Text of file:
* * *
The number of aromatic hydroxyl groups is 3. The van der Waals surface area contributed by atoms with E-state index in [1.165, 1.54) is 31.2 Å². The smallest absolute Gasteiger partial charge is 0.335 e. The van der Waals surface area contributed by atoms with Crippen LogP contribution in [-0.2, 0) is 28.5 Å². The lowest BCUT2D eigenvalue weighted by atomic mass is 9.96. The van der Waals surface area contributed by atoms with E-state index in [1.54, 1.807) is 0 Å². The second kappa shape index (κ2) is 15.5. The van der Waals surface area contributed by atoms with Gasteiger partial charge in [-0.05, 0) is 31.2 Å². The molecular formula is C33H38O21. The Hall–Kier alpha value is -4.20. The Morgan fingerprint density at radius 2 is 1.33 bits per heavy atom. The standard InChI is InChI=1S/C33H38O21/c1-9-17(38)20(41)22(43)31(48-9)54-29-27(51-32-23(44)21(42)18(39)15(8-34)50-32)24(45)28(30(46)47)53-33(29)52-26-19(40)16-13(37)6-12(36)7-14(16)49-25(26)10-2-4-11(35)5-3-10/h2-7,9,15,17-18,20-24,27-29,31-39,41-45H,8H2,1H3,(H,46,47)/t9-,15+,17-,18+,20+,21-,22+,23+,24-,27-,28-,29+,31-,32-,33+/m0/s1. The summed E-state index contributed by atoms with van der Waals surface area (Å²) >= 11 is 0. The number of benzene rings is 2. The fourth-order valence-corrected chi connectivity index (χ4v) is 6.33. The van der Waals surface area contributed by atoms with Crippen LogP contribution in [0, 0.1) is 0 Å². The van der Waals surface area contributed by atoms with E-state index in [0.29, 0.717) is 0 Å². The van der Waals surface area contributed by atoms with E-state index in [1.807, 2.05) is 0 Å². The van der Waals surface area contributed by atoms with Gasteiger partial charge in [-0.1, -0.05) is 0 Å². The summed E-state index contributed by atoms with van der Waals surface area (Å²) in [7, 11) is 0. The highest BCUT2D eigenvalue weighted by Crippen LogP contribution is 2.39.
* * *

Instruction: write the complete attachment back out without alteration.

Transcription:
The number of aromatic hydroxyl groups is 3. The van der Waals surface area contributed by atoms with E-state index in [1.165, 1.54) is 31.2 Å². The smallest absolute Gasteiger partial charge is 0.335 e. The van der Waals surface area contributed by atoms with Crippen LogP contribution in [-0.2, 0) is 28.5 Å². The lowest BCUT2D eigenvalue weighted by atomic mass is 9.96. The van der Waals surface area contributed by atoms with E-state index in [1.54, 1.807) is 0 Å². The second kappa shape index (κ2) is 15.5. The van der Waals surface area contributed by atoms with Gasteiger partial charge in [-0.05, 0) is 31.2 Å². The molecular formula is C33H38O21. The Hall–Kier alpha value is -4.20. The Morgan fingerprint density at radius 2 is 1.33 bits per heavy atom. The standard InChI is InChI=1S/C33H38O21/c1-9-17(38)20(41)22(43)31(48-9)54-29-27(51-32-23(44)21(42)18(39)15(8-34)50-32)24(45)28(30(46)47)53-33(29)52-26-19(40)16-13(37)6-12(36)7-14(16)49-25(26)10-2-4-11(35)5-3-10/h2-7,9,15,17-18,20-24,27-29,31-39,41-45H,8H2,1H3,(H,46,47)/t9-,15+,17-,18+,20+,21-,22+,23+,24-,27-,28-,29+,31-,32-,33+/m0/s1. The summed E-state index contributed by atoms with van der Waals surface area (Å²) >= 11 is 0. The number of benzene rings is 2. The fourth-order valence-corrected chi connectivity index (χ4v) is 6.33. The van der Waals surface area contributed by atoms with Crippen LogP contribution in [0, 0.1) is 0 Å². The van der Waals surface area contributed by atoms with E-state index in [0.29, 0.717) is 0 Å². The van der Waals surface area contributed by atoms with E-state index in [1.807, 2.05) is 0 Å². The van der Waals surface area contributed by atoms with Gasteiger partial charge in [-0.1, -0.05) is 0 Å². The summed E-state index contributed by atoms with van der Waals surface area (Å²) in [7, 11) is 0. The highest BCUT2D eigenvalue weighted by Crippen LogP contribution is 2.39.